Trying to predict the movements in sharemarkets, commodities, currencies or gold over the short-term is a mug’s game. We prefer to focus what will happen three, five and ten years ahead.
Who’s the clever Fool?
On that point, we received a great email from Owen…
“Any Fool can write up the history of share trading & pontificate about what has been– but only a clever fool can tell investors what will happen by Christmas 2012 or better still by Christmas 2013 – so get your finger out FOOL & give us your predictions lets say to the end of 2011 first up, so we can see if you are a CLEVER FOOL.
From 84 year old Owen (buying, selling & holding Australian shares since 1952 when my bank of NSW manager said buy bank shares son)- so take my advice– buy the well managed Companies that PAY dividends.”
Having been at it for almost 60 years, Owen has focused on the very long-term. We love it. Very Foolish of him.
As for our predictions, we make them regularly. For example, on October 4th – just a few short weeks ago, and the day the S&P/ASX 200 sunk as low as 3,840, our Investment Analyst Dean Morel said…
“What is in front of us now is a sharemarket on sale…Buying during market sales is the holy grail of investing. Higher potential returns for less risk…Buying during this part of sharemarket cycle is an excellent path to market outperformance.”
Since then, from its low point, the market is up around 10 per cent. Nice money if you can get it. We hope some Fools have benefited.
October 4…was that the low?
Prediction it was not. At the time we had no idea whether markets would fall further or start the recovery. We still don’t know if that was the low point for 2011. But it could be…
Anyway, almost as important as encouraging you to buy shares at these low points is our advice not to panic and sell when fear is persuasive. It can be a truly wealth-destroying mistake.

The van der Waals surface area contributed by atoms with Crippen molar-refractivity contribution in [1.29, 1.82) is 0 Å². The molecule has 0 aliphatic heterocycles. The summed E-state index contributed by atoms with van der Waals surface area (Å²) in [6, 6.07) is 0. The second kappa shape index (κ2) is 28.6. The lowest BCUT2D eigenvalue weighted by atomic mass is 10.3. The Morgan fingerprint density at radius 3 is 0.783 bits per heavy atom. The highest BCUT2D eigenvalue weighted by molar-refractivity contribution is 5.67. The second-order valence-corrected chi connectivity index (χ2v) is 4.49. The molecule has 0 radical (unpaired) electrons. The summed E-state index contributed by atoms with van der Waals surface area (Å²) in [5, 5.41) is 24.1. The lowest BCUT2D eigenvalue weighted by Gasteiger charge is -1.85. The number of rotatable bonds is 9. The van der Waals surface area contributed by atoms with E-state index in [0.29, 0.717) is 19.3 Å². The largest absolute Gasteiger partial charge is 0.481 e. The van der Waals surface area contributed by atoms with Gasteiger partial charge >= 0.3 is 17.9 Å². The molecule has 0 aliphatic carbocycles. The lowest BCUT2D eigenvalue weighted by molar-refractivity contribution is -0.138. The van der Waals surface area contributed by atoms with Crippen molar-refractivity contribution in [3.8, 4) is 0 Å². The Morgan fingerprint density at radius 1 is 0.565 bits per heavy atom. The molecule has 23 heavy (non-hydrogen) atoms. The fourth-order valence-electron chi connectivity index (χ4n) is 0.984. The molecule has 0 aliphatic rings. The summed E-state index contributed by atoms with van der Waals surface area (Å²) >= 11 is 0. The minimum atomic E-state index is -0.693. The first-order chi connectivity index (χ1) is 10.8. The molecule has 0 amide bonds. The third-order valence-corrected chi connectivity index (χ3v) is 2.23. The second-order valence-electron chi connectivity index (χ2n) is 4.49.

As for dividends, we couldn’t agree more with our friend Owen. A few weeks ago Dean presented his ultimate high yield dividend portfolio. With a gross dividend yield of 12%, it’s a set-and-forget portfolio that should reward investors well in the years ahead.
Gloom to doom to boom
Overnight, U.S. markets had their usual thrash-fest, going from gloom to boom to doom and ultimately back to boom all within the space of six and a half trading hours.
Markets have Europe on their mind. A sense of relief was in the air as Europe reached an agreement on plans to recapitalise banks. The S&P 500 closed up 1 per cent on the day.
With Europe, naturally, nothing is yet finalised, with the FT reporting the lack of an agreement with bondholders on the size of their Greek write-down was likely to make another major element of the European plan almost impossible to finalise: the size of new firepower for the Eurozone’s €440bn bail-out.
On and on it goes…the can being kicked further down the road. The big losers were the Italians. Silvio Berlusconi vowed to increase the retirement age of all Italian workers to 67 by 2026. What could possibly be next? Only 4 weeks holiday a year? This must be serious!
So that’s why he said to buy the banks…
Meanwhile, back in Australia, for all the worries about Europe, it seems our banks continue to do very well, thank you very much.
National Australia Bank (ASX: NAB) has just increased its full-year cash profit by 19.2 per cent to a record $5.5 billion, coming in at the top end of analyst expectations.
Perhaps that’s why, back in early August, Dean said it was time to buy the banks…
Owen will be pleased with the full-year dividend of $1.72 per share, fully franked, up 13 per cent.
As for the share price reaction…we’ll have to let you know. But based on yesterday’s closing price, NAB shares trade on a gross dividend yield of close to 10 per cent.
If you are looking for specific stock ideas, look no further than The Motley Fool’s Top Stock For 2012. Click here now to request this special report, whilst it’s still free and available.
Bruce has an interest in NAB. Dean has no interest in any of the companies mentioned above. The Motley Fool’s disclosure policy is not a glitch.